A Guide to Presentation Outline [Infographic]

A Guide to Presentation Outline [Infographic]

Nowadays, presentations are firmly integrated into not only the academic but also the business world. They’re the perfect means whether you want to pitch your business or new idea, educate your audience, present reports, and the list continues. 

The power of a well-made presentation lies in its logical structure and intelligibility. The human brain is much better at retaining structured, organized data — even more so when it’s presented with engaging visual content. Presentations check both boxes.

To ensure a cohesive flow for your entire presentation and a smooth ride for the audience, you need to prepare a clear, cogent outline for your material with all the key points. Moreover, structuring information is just as beneficial to the presenter as it is to the audience.

So, if you already have your presentation idea but are unsure of the right next step, a presentation outline is your answer. Once you have a general idea about the topic and have completed basic research, you’re in the perfect position to carve out the skeleton of your talk.

Below, you’ll find the basic structure of a balanced presentation outline as well as useful stats. Stick till the end to discover beautiful presentation templates.

presentation outline Renderforest infographic

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Recommended Reading


Presentation Outline

  1. Introduction
  • Keep it under 5 minutes.
  • Introduce yourself, your company, and the topic of discussion.
  • Explain the significance and topic relevance.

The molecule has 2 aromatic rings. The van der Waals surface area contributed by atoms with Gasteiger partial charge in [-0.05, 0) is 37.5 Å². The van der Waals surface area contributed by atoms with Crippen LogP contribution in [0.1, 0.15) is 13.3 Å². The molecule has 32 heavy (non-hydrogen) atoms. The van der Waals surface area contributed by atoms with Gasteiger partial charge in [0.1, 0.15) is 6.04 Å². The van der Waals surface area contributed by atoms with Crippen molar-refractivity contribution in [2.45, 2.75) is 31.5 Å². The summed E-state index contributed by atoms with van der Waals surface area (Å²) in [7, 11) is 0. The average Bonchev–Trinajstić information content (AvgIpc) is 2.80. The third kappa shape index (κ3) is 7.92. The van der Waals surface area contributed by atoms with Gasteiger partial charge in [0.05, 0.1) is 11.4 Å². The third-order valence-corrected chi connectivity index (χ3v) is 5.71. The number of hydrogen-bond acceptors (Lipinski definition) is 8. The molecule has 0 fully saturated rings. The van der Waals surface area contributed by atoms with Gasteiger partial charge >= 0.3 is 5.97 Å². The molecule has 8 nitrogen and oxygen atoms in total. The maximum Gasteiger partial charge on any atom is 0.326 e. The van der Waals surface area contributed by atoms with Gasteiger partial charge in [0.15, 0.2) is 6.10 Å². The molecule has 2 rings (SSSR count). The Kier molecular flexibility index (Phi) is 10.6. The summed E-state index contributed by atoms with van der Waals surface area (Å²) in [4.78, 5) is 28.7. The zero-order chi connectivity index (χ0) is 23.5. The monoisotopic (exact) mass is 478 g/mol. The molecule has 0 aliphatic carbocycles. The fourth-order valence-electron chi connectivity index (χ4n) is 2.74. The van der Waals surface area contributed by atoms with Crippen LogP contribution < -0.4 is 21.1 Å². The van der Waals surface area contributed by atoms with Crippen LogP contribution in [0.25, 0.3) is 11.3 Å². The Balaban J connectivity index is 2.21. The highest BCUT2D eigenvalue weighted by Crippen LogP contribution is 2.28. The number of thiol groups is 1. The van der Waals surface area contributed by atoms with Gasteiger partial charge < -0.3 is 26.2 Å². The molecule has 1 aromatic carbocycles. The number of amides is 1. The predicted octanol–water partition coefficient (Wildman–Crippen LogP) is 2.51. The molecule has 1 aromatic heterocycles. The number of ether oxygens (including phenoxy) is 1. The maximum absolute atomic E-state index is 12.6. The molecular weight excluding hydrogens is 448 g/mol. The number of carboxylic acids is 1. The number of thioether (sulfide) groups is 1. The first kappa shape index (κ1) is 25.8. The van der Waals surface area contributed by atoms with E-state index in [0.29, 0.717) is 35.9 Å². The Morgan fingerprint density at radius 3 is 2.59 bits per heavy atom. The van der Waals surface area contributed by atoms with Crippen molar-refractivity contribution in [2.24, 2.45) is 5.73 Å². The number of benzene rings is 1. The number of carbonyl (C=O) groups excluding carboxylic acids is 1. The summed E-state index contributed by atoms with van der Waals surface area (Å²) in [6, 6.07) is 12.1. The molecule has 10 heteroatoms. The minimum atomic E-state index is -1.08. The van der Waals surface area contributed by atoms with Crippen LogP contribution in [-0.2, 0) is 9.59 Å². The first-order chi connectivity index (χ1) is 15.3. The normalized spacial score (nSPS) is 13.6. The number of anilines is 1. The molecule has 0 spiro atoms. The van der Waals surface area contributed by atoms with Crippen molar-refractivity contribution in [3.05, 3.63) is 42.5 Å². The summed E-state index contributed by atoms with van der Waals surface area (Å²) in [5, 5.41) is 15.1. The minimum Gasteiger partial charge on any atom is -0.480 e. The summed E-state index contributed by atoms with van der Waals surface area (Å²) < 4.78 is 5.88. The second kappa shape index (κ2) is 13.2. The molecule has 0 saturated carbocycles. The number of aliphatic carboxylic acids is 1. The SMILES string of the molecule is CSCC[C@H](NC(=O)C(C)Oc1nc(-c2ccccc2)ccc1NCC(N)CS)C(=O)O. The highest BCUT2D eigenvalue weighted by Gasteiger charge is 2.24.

• Specify your approach to the topic. Preview the main points or key idea.
  • Make a transition to the main points.


  1.  Main Body 
  • It’s recommended to have 2-5 main points. Focus on one idea per slide.
  • Start each point with an introduction, present it, and conclude.
  • Have supporting materials for each main point in the form of quotes, testimonials, examples, charts, graphs, and other visual content.
  • Connect one point to the next with a transition.


  1.  Conclusion 
  • Keep it under 5 minutes.
  • Summarize the topic and what was covered. 
  • Reiterate the key takeaways.
  • End with a persuasive call to action that ties in with the presentation. 
  • Display your contact details.


  1.  Q&A
  • This is optional, but you can set some time aside to answer the audience’s questions.
  • Be aware of the length of your answers and the number of questions you choose to address to avoid going over the time limit.


Good to Know

  • The average attention span is 15-20 minutes for adults.
  • People retain information 40% more accurately when it’s structured.
  • 90% of the anxiety we feel before giving a presentation is caused by a lack of preparation.
  • It usually takes 5 seconds for the audience to determine whether a presenter is charismatic or not.
  • 75% of adults are affected by the fear of public speaking.
  • People will remember a fact 22 times better when it has been presented through a story.